Environment

World can't recycle its way out of plastic crisis - experts

2 minute read

A woman collects plastic bottles for recycling at the garbage dump on the outskirts of Agartala, capital of India's northeastern state of Tripura December 6, 2009. REUTERS/Jayanta Dey

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SINGAPORE, Dec 3 (Reuters) - Recycling will not be able to contain a runaway global plastic waste crisis, experts said on Friday as they called on companies to reduce plastic production and shift more products into reusable and refillable packaging.

Moving away from single-use plastics and towards systems that allow for it to be reused are among the solutions that experts believe could ease the problem, but radical changes to the production system are also needed.

"We won't be able to just recycle or reduce our way out of it," said Rob Kaplan, CEO of Circulate Capital, which invests in emerging markets initiatives to solve the plastic waste crisis.

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"It's a systems problem and needs to combine upstream and downstream solutions," he said, speaking on a panel at  the  Reuters Next conference.

The world produces around 300 million tonnes of plastic waste every year, according to the United Nations Environment Programme.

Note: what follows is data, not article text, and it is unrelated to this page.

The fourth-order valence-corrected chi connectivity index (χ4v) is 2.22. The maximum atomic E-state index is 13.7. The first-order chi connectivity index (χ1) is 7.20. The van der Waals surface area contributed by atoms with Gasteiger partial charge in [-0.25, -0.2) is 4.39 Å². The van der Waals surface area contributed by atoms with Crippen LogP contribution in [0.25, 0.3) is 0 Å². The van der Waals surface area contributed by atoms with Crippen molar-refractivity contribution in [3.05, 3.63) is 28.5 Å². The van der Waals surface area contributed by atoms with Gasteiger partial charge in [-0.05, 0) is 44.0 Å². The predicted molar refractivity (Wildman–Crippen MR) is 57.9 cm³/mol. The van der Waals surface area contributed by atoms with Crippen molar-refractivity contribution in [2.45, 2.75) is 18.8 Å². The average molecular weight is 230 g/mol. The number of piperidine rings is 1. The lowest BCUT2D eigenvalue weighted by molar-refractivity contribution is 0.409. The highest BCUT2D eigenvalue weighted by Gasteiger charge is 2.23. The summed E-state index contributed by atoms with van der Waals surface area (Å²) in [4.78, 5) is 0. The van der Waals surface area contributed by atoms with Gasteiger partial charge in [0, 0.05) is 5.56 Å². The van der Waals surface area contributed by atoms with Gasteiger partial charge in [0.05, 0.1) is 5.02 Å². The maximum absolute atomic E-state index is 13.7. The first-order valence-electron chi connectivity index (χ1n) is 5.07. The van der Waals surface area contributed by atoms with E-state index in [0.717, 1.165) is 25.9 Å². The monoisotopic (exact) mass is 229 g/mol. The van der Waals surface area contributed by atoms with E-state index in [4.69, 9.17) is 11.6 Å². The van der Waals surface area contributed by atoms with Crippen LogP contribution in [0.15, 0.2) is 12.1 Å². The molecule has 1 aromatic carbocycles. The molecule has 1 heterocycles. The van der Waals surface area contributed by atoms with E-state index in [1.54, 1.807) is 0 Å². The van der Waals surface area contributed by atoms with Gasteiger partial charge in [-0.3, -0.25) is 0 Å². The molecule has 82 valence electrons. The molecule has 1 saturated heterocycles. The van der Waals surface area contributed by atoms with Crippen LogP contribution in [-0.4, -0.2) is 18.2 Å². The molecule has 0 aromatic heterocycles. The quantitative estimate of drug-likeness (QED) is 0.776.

But less than 10% of all the plastic ever made has been recycled, in large part because it is too costly to collect and sort. The rest ends up dumped or buried in landfills or burned.

As recycling schemes falter, big consumer goods companies, including Unilever (ULVR.L), Coca-Cola (KO.N) and Nestle (NESN.S), have started investing in projects to burn plastic waste as fuel in cement kilns, Reuters revealed in October.

Meanwhile, plastic production is projected to double by 2040 - something many critics of the industry believe is excessive and the biggest driver of the huge waste problem facing the planet.

"Recycling can't compete with overproduction," said Von Hernandez of the Break Free from Plastic campaign, a global alliance calling for an end to plastic pollution.

"So what we need is limits on virgin plastic production," he said, speaking alongside Kaplan on the panel.

While there is no global regulator or treaty for the plastics industry, the panel speakers said individual consumers can help drive the changes needed in corporate behaviour and hold companies accountable through the life cycle of their plastic products and where they end up.

"Citizens and consumers can compel these companies...to reveal their global plastic and carbon footprint, reduce the amount of plastic they are producing and deploying to the market, and really reinvent their delivery systems," Hernandez said.

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Editing by Ana Nicolaci da Costa

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